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We Don’t Even Have to Use Our Phones for It to Be Harmful

How long can you go without using your phone? The answer: not long enough. We’re all guilty of spending way too much time on our smartphones. Like those “five more minutes” before bed that spiral into an Instagram deep dive. Don’t deny it, we’ve all ended up stalking someone’s cousin’s best friend’s wedding at 2 […]


How long can you go without using your phone?

The answer: not long enough.

We’re all guilty of spending way too much time on our smartphones. Like those “five more minutes” before bed that spiral into an Instagram deep dive. Don’t deny it, we’ve all ended up stalking someone’s cousin’s best friend’s wedding at 2 a.m. (Right?)  Needless to say, too much of anything is harmful, but our phones tend to take it to the next degree.

As many of us already know, overusing our phones along with other digital devices can have harmful effects, both physically and mentally. To make matters worse researchers have discovered that phones may be negatively impacting us even when they’re not in use.

I am a Goldfish

“You have an attention span of a goldfish” is generally considered to be a negative remark. While it may not be meant literally, as goldfish purportedly have an attention span of nine seconds, this term is generally used to connote a general lack of focus. (Sidebar: this plays into the etymology of the company’s name, BOLDFISH.)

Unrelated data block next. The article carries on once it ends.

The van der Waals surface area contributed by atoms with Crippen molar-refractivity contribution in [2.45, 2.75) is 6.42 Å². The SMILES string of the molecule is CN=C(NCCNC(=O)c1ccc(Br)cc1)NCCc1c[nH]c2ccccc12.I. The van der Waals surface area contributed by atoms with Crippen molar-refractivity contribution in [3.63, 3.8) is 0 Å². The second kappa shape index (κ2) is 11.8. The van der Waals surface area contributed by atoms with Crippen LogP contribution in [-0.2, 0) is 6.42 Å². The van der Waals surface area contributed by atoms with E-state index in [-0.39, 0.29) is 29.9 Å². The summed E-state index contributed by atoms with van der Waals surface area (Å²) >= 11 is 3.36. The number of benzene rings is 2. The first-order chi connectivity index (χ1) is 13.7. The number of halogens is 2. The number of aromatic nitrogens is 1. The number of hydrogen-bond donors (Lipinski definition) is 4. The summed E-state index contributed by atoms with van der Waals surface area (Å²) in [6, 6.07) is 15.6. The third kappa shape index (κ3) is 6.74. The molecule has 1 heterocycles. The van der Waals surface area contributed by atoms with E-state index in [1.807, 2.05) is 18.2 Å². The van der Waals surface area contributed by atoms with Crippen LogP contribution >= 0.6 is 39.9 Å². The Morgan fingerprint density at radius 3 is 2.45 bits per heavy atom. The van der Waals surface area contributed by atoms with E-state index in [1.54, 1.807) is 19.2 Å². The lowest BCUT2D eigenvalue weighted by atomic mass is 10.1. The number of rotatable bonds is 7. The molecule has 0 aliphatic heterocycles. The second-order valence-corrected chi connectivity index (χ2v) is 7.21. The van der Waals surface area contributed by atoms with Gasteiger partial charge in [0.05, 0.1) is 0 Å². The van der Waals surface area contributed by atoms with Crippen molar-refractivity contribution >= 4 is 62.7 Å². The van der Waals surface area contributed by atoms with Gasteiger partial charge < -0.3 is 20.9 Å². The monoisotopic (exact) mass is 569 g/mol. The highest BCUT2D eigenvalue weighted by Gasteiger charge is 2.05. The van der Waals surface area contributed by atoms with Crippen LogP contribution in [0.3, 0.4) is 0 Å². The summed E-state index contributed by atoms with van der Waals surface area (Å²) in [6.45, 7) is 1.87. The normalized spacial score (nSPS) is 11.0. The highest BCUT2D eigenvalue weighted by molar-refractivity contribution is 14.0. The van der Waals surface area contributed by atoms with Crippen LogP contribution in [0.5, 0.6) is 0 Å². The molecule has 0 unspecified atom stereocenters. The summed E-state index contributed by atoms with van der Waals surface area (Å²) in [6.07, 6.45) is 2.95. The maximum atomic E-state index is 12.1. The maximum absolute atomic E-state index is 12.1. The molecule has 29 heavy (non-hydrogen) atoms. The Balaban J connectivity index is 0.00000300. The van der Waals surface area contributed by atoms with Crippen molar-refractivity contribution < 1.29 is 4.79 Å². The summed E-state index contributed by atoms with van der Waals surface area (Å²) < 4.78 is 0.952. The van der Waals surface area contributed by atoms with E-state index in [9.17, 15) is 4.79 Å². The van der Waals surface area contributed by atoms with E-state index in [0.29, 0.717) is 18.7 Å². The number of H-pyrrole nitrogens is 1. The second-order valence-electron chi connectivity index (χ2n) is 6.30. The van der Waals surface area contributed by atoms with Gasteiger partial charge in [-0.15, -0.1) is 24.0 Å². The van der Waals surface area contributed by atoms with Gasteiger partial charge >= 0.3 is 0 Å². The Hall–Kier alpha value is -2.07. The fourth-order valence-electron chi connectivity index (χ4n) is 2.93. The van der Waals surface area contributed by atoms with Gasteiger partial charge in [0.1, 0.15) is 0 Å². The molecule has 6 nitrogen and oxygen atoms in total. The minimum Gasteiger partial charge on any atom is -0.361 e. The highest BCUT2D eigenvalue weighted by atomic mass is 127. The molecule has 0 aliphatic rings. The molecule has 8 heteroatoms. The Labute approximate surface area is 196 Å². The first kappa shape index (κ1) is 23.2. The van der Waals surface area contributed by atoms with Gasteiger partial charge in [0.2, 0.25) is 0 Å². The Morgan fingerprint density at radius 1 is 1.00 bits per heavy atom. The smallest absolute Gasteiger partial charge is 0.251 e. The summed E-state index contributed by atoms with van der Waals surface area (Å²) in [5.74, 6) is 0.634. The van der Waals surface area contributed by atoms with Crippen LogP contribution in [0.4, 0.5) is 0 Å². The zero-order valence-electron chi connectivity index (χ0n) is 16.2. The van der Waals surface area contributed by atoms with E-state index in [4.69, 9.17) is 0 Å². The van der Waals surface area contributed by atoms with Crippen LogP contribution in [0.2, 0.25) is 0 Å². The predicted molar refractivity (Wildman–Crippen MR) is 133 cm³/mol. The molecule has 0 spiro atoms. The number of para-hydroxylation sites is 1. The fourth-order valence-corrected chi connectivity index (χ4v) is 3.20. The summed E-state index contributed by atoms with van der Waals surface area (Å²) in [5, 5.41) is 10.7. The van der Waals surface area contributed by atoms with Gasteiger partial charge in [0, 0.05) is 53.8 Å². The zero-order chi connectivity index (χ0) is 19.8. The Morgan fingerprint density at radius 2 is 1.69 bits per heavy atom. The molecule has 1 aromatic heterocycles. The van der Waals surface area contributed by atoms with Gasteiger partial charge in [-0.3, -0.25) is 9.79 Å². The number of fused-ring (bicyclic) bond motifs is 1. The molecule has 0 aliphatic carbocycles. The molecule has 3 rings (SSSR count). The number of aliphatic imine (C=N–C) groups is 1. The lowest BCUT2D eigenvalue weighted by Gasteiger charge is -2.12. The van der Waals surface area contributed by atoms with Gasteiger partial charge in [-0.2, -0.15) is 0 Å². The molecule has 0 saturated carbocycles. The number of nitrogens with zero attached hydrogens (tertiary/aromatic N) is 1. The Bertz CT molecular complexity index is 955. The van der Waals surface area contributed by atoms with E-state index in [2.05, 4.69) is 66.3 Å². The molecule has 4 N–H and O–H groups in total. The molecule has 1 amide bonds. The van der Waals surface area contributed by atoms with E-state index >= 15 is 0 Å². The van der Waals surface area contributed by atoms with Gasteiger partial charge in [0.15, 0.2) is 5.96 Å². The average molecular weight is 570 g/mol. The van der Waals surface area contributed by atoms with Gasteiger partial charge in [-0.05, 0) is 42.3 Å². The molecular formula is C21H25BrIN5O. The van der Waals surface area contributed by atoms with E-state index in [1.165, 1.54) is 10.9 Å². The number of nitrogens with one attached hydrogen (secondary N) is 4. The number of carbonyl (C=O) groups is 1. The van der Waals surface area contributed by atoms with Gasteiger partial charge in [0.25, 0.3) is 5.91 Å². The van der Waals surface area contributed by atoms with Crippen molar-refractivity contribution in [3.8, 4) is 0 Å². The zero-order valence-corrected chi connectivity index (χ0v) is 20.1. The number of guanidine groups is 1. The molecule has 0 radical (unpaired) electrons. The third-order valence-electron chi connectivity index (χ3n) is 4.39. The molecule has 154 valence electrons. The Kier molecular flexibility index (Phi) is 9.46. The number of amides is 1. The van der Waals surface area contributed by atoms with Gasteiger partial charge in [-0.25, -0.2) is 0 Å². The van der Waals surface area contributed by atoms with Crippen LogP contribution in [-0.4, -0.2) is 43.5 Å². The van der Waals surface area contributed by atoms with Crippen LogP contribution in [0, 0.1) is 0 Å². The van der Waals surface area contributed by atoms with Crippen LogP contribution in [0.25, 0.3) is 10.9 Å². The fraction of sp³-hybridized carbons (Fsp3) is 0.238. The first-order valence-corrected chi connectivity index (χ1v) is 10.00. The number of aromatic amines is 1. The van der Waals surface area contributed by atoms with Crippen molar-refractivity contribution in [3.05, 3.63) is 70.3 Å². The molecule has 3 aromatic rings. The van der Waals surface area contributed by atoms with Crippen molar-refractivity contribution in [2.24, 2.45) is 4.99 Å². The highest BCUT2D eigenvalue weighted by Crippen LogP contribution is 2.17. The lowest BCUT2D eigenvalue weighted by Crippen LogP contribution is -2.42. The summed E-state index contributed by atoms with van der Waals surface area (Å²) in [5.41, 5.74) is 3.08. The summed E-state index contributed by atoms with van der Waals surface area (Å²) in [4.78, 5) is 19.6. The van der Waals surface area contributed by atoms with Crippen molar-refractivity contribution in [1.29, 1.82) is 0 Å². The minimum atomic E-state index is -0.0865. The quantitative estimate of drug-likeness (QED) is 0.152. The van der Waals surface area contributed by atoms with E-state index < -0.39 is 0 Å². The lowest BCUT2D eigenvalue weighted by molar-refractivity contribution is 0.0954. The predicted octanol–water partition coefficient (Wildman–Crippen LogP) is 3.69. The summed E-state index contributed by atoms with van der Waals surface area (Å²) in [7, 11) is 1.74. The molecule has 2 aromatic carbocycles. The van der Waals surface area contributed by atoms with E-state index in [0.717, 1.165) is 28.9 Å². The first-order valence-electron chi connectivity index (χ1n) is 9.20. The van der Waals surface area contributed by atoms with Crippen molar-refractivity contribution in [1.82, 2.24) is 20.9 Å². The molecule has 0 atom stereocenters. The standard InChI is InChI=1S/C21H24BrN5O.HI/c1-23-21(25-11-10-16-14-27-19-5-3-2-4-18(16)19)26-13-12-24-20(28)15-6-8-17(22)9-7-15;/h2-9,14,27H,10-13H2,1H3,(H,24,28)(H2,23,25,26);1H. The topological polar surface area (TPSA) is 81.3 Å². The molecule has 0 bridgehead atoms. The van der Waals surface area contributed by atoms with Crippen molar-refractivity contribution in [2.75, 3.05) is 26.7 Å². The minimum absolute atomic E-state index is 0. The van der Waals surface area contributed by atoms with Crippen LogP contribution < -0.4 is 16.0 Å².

Well, let’s not insult the goldfish. Recent studies have shown that in the digital era the average attention span of most people is a mere 8.25 seconds.

The study was conducted by Microsoft Corp. where the researchers surveyed over 2,000 individuals and studied the brain activity of 112 participants using electroencephalograms. “Heavy multi-screeners find it difficult to filter out irrelevant stimuli — they’re more easily distracted by multiple streams of media,” the report stated.

On a positive note, the study also discovered that our ability to multitask has also improved during the digital takeover. The researchers theorized that the changes are the result of the brain’s ability to adapt to the changes in the digital world. We’ve gotten better at doing more than one thing at a time but we are more distracted than ever.

Effects of Digital Learning

Laptops, smartphones, and digital devices have benefits for students inside and outside the classroom. However, a study published by the Journal of Educational Psychology discovered that students that have devices such as laptops or cellphones present during a lesson scored five percent lower or half a grade point on exams compared to students who didn’t use electronics. The study also found that students who were not using devices but were inside a device-permitting classroom scored lower due to the distraction from the electronics around them.

“Many dedicated students think they can divide their attention in the classroom without harming their academic success – but we found an insidious effect on exam performance and final grades,” Arnold Glass, a professor of Psychology at Rutgers University and the lead proponent of the research stated at a press release. “To help manage the use of devices in the classroom, teachers should explain to students the damaging effect of distractions on retention – not only on themselves but for the whole class.”

Our Brains On Tech